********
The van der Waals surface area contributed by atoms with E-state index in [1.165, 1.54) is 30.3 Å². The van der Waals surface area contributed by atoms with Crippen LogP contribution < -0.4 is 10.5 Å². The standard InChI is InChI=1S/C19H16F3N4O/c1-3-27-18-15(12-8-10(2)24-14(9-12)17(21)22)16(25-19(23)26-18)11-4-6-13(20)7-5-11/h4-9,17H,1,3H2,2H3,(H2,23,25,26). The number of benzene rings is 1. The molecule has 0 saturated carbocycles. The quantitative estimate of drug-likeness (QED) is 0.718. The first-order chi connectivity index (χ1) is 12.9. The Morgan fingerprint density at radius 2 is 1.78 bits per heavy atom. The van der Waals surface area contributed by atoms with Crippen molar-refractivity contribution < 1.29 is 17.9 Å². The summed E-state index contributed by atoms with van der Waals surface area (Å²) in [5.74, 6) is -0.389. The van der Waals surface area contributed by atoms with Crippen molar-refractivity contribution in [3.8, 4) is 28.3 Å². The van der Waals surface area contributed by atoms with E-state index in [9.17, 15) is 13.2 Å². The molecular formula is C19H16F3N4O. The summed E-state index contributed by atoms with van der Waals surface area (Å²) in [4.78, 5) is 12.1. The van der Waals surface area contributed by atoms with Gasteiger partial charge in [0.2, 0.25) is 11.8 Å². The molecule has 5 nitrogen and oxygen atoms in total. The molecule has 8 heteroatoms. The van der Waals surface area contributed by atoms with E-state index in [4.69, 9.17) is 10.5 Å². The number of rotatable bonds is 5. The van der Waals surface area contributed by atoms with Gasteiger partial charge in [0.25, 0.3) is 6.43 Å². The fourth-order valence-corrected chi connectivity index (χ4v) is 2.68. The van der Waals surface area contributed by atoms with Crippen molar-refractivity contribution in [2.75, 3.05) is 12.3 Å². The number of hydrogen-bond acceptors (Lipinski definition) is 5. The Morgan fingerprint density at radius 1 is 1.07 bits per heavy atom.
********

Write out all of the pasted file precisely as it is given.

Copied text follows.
The van der Waals surface area contributed by atoms with E-state index in [1.165, 1.54) is 30.3 Å². The van der Waals surface area contributed by atoms with Crippen LogP contribution < -0.4 is 10.5 Å². The standard InChI is InChI=1S/C19H16F3N4O/c1-3-27-18-15(12-8-10(2)24-14(9-12)17(21)22)16(25-19(23)26-18)11-4-6-13(20)7-5-11/h4-9,17H,1,3H2,2H3,(H2,23,25,26). The number of benzene rings is 1. The molecule has 0 saturated carbocycles. The quantitative estimate of drug-likeness (QED) is 0.718. The first-order chi connectivity index (χ1) is 12.9. The Morgan fingerprint density at radius 2 is 1.78 bits per heavy atom. The van der Waals surface area contributed by atoms with Crippen molar-refractivity contribution < 1.29 is 17.9 Å². The summed E-state index contributed by atoms with van der Waals surface area (Å²) in [5.74, 6) is -0.389. The van der Waals surface area contributed by atoms with Crippen molar-refractivity contribution in [3.8, 4) is 28.3 Å². The van der Waals surface area contributed by atoms with E-state index in [9.17, 15) is 13.2 Å². The molecular formula is C19H16F3N4O. The summed E-state index contributed by atoms with van der Waals surface area (Å²) in [4.78, 5) is 12.1. The van der Waals surface area contributed by atoms with Gasteiger partial charge in [0.2, 0.25) is 11.8 Å². The molecule has 5 nitrogen and oxygen atoms in total. The molecule has 8 heteroatoms. The van der Waals surface area contributed by atoms with E-state index in [4.69, 9.17) is 10.5 Å². The number of rotatable bonds is 5. The van der Waals surface area contributed by atoms with Gasteiger partial charge in [0.25, 0.3) is 6.43 Å². The fourth-order valence-corrected chi connectivity index (χ4v) is 2.68. The van der Waals surface area contributed by atoms with Crippen molar-refractivity contribution in [2.75, 3.05) is 12.3 Å². The number of hydrogen-bond acceptors (Lipinski definition) is 5. The Morgan fingerprint density at radius 1 is 1.07 bits per heavy atom.